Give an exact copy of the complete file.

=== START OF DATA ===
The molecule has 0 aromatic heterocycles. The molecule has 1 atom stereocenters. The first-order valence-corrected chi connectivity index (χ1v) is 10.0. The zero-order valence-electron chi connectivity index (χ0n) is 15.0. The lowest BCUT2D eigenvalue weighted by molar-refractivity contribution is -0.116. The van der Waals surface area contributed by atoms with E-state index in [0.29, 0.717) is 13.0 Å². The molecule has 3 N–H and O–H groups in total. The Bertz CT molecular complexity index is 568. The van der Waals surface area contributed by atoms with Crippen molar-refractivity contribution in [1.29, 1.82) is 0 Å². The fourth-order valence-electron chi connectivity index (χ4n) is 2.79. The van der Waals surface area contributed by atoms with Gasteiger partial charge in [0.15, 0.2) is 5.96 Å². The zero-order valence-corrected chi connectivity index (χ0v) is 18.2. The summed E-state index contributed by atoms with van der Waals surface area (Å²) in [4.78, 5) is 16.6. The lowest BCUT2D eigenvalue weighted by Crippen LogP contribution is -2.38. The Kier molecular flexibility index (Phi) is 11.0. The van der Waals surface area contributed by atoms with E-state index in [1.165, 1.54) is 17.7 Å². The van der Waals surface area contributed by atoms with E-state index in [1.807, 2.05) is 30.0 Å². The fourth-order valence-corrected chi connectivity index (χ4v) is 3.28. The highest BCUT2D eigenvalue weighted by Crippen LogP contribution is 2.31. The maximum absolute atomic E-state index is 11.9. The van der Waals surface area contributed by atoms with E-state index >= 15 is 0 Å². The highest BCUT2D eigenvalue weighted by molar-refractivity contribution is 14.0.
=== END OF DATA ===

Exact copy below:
The molecule has 0 aromatic heterocycles. The molecule has 1 atom stereocenters. The first-order valence-corrected chi connectivity index (χ1v) is 10.0. The zero-order valence-electron chi connectivity index (χ0n) is 15.0. The lowest BCUT2D eigenvalue weighted by molar-refractivity contribution is -0.116. The van der Waals surface area contributed by atoms with E-state index in [0.29, 0.717) is 13.0 Å². The molecule has 3 N–H and O–H groups in total. The Bertz CT molecular complexity index is 568. The van der Waals surface area contributed by atoms with Crippen molar-refractivity contribution in [1.29, 1.82) is 0 Å². The fourth-order valence-electron chi connectivity index (χ4n) is 2.79. The van der Waals surface area contributed by atoms with Gasteiger partial charge in [0.15, 0.2) is 5.96 Å². The zero-order valence-corrected chi connectivity index (χ0v) is 18.2. The summed E-state index contributed by atoms with van der Waals surface area (Å²) in [4.78, 5) is 16.6. The lowest BCUT2D eigenvalue weighted by Crippen LogP contribution is -2.38. The Kier molecular flexibility index (Phi) is 11.0. The van der Waals surface area contributed by atoms with E-state index in [1.165, 1.54) is 17.7 Å². The van der Waals surface area contributed by atoms with E-state index in [1.807, 2.05) is 30.0 Å². The fourth-order valence-corrected chi connectivity index (χ4v) is 3.28. The highest BCUT2D eigenvalue weighted by Crippen LogP contribution is 2.31. The maximum absolute atomic E-state index is 11.9. The van der Waals surface area contributed by atoms with E-state index >= 15 is 0 Å². The highest BCUT2D eigenvalue weighted by molar-refractivity contribution is 14.0.